Since the coal gasifier 99 produces a hot synthesis gas, 2000° to 2,500° F, hot synthesis gas may be used in the pulverizer for further drying. The inherent moisture content will determine the necessity of this drying, such drying being dependent on the coal type and its properties. The pulverized coal is swept by gas velocity from the grinding zone of the pulverizer 103 through an internal classifier generally using the cyclone effect to cause the heavy coal particles, particles not sufficiently pulverized, to drop back into the grinding zone. The particles sufficiently pulverized will be swept by gas to a cyclone separator 110 where centrifugal forces of the spinning gas and coal cause the pulverized coal to drop out in the bottom of the cyclone separator. The purified gas flows from the top of the cyclone separator through a central pipe. For coal that is relatively dry of inherent moisture the gas will be mostly recycled to the pulverizer through valve 111 and fan 112. For coal that has too much inherent moisture the gas will be a combination of hot synthesis gas and recycle gas to control the temperature of the gas in the pulverizer above the dew point of the water inherent to the coal. This temperature control is accomplished by throttling valves 113 and 114. The typical control is: valve 114 is throttled open to allow cool gas to escape from the recycle system into the synthesis gas discharge to product use. While being discharged, the cool gas is passed through a secondary cyclone separator 115 to prevent caryover of coal fines to the product gas. A variable speed fan 116 recycles the carryover to cyclone separator 110. Valve 113 is additionally throttled open to allow hot synthesis gas to mix with the recycle gas. The combination of openings of valves 113 and 114 controls the recycle gas temperature. Valve 111 controls the gas velocity in the recycle system. This gas velocity may also be controlled by the speed of fan 112. Velocity control of the recycle gas is necessary for proper size classification of the coal in the pulverizer 103. Pulverized coal from cyclone separator 110 is directed to fluidized bed coal gasifier 99. Commercial gasifiers of this type are available for atmospheric pressure gasification of coal. Pulverized coal is directly injected into the fluidized bed gasifier 99, in most cases by a feed screw, not shown in FIG. 2. The pulverized coal is fluidized by the reactant gases, usually steam and oxygen for higher BTU synthesis gas production. Ash leaving the gasifiers is removed by a cyclone separator 117 prior to the takeoff of hot synthesis gas to the pulverizer 103.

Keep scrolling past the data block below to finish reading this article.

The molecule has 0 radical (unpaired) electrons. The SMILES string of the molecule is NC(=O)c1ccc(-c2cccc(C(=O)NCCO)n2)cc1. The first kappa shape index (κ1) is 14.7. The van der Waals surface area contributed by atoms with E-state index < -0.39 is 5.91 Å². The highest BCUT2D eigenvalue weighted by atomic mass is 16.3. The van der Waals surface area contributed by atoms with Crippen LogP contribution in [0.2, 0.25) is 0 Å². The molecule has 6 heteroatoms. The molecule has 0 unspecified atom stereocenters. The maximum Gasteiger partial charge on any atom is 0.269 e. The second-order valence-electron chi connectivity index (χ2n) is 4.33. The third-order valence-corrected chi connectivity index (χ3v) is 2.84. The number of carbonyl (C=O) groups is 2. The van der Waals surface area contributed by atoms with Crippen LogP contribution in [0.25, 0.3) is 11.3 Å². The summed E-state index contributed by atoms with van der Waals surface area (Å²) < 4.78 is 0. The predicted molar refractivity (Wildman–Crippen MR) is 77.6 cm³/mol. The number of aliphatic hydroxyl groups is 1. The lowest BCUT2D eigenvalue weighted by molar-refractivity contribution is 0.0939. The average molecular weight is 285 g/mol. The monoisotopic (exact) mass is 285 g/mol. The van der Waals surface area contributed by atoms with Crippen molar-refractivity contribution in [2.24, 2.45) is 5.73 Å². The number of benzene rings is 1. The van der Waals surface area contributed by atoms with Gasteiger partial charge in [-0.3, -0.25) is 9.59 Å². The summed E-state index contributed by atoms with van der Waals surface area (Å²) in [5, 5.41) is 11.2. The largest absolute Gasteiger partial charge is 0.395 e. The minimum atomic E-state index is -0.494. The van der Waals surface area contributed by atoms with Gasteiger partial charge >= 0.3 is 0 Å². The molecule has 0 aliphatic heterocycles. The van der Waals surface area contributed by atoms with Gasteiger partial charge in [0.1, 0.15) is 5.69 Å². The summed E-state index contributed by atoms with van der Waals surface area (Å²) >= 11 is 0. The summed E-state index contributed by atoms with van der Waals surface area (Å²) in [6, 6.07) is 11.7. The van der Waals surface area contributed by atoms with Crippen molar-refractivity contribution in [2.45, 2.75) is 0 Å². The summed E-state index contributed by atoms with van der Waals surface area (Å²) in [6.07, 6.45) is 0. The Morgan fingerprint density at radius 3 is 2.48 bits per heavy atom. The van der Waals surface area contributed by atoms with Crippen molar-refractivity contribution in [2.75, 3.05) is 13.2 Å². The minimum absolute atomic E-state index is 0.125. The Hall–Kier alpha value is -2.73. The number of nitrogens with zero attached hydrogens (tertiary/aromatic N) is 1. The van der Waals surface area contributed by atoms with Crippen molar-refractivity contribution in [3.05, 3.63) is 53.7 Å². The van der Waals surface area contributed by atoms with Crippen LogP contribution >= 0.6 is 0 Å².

The energy conservation by transfer of heat from the ash to the coal is simply and theoretically shown below. The energy saved is a function of the ash content of the coal being gasified and the temperature of the ash.
__________________________________________________________________________SIMPLE HEAT BALANCE10% ASH__________________________________________________________________________1. CONDITIONS:a) ENTERING COAL TEMPERATURE (TCi) = 70°Fb) ASH CONTENT OF COAL = 10%c) ASH TEMPERATURE ENTERING CHAMBER 100 = 2000°Fd) SPECIFIC HEAT OF COAL (CPC) = 0.30 BTU/lb°Fe) SPECIFIC HEAT OF ASH (CPa) = 0.20 BTU/lb°Ff) SPECIFIC HEAT OF WATER (CPw) = 1.0 BTU/lb°Fg) GASIFICATION TEMPERATURE (TG) = 2800°Fh) DENSITY OF COAL (ρC) = 85 lbm/ft.sup. 3i) DENSITY OF WATER (ρW) = 62.4 lbm/ft3j) TEMPERATURE OF COAL AFTER HEAT TRANSFER = THC2. EQUATIONS FOR ASH SIDE:a) MASH = 0.10 MCOAL M IS MASS RATE Q IS HEAT RATEb) QASH = MASH CPa (2000-212) AVAILABLE3. EQUATIONS FOR COAL FEED SIDE: ρ W EW -- EXCHANGEa) MEW = MCOAL ρC WATERb) QEW = QCOAL = MC CPC (THC -70)4, EQUATIONS FOR ENERGY SAVINGS: QCOALa) PERCENT HEAT SAVINGS (H.S.) = × 100 QASH THC -TCib) PERCENT OXYGEN SAVINGS (O.S.) = × 100 TG -TCi5. CALCULATIONS:a) FIND TEMPERATURE ( THC) OF COAL AFTER BEING HEATED BY EXCHANGE WATER BY USING EQUATIONS 3a and 3b.MEW CPW (212-THC) = MC CPC (THC -70)62.4 (1.0) (212- THC)MC = MC (0.30)(THC -70)85THC = 170.8°Fb) FIND HEAT SAVINGS (H.S.) BY USING EQUATIONS 2a, 2b, 3b AND 4aMC CPC (170.8-70)H.S. = × 100Ma CPa (2000-212)BUT Ma = 0.10 MCTHEN:0.3(170.8-70)H.S. = × 1000.10(0.2)(2000-212) H.S. = 84.6%c) FIND OXYGEN SAVINGS (O.S.)170.8-70O.S. = × 1002800-70 O.S. = 3.6%__________________________________________________________________________
It thus will be seen that the objects of this invention have been fully and effectively accomplished. It will be realized, however, that the preferred specific embodiment has been shown and described for the purpose of illustrating the function of the process principles of this invention and is subject to change without departure from such principles. Therefore this invention includes all modifications encompassed within the spirit and scope of the following claims.
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|U.S. Classification||48/69, 48/86.00R, 406/62, 414/217, 406/105, 110/165.00R, 48/DIG.7, 48/197.00R, 110/229, 110/101.00R, 48/210|
|International Classification||C10J3/30, C10J3/50, B01J3/02|
|Cooperative Classification||Y10S48/07, C10J3/30, C10J3/20, C10J3/482, C10J3/503, B01J3/02, C10J2300/0906, C10J2300/0909, C10J2300/0973, C10J2300/093, C10J2300/0976, C10J3/723, C10J2300/0959|
|European Classification||C10J3/30, C10J3/50, B01J3/02|